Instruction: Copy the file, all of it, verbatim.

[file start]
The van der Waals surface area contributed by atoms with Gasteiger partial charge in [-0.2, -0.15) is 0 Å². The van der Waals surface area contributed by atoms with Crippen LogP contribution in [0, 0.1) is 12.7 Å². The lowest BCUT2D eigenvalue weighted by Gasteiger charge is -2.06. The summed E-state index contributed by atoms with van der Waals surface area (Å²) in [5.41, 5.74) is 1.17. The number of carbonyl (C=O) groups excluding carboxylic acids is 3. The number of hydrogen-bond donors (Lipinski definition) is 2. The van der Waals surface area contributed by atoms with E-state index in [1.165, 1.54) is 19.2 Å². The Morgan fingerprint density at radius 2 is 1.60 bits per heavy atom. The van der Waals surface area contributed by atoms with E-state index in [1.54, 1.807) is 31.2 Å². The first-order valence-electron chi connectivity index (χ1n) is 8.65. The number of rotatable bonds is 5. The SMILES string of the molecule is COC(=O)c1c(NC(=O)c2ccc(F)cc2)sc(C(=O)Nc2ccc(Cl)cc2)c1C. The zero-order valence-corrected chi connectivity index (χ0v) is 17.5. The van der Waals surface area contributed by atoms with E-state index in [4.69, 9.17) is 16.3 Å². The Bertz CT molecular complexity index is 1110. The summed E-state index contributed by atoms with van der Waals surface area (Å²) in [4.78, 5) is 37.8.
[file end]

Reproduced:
The van der Waals surface area contributed by atoms with Gasteiger partial charge in [-0.2, -0.15) is 0 Å². The van der Waals surface area contributed by atoms with Crippen LogP contribution in [0, 0.1) is 12.7 Å². The lowest BCUT2D eigenvalue weighted by Gasteiger charge is -2.06. The summed E-state index contributed by atoms with van der Waals surface area (Å²) in [5.41, 5.74) is 1.17. The number of carbonyl (C=O) groups excluding carboxylic acids is 3. The number of hydrogen-bond donors (Lipinski definition) is 2. The van der Waals surface area contributed by atoms with E-state index in [1.165, 1.54) is 19.2 Å². The Morgan fingerprint density at radius 2 is 1.60 bits per heavy atom. The van der Waals surface area contributed by atoms with E-state index in [1.54, 1.807) is 31.2 Å². The first-order valence-electron chi connectivity index (χ1n) is 8.65. The number of rotatable bonds is 5. The SMILES string of the molecule is COC(=O)c1c(NC(=O)c2ccc(F)cc2)sc(C(=O)Nc2ccc(Cl)cc2)c1C. The zero-order valence-corrected chi connectivity index (χ0v) is 17.5. The van der Waals surface area contributed by atoms with E-state index in [4.69, 9.17) is 16.3 Å². The Bertz CT molecular complexity index is 1110. The summed E-state index contributed by atoms with van der Waals surface area (Å²) in [4.78, 5) is 37.8.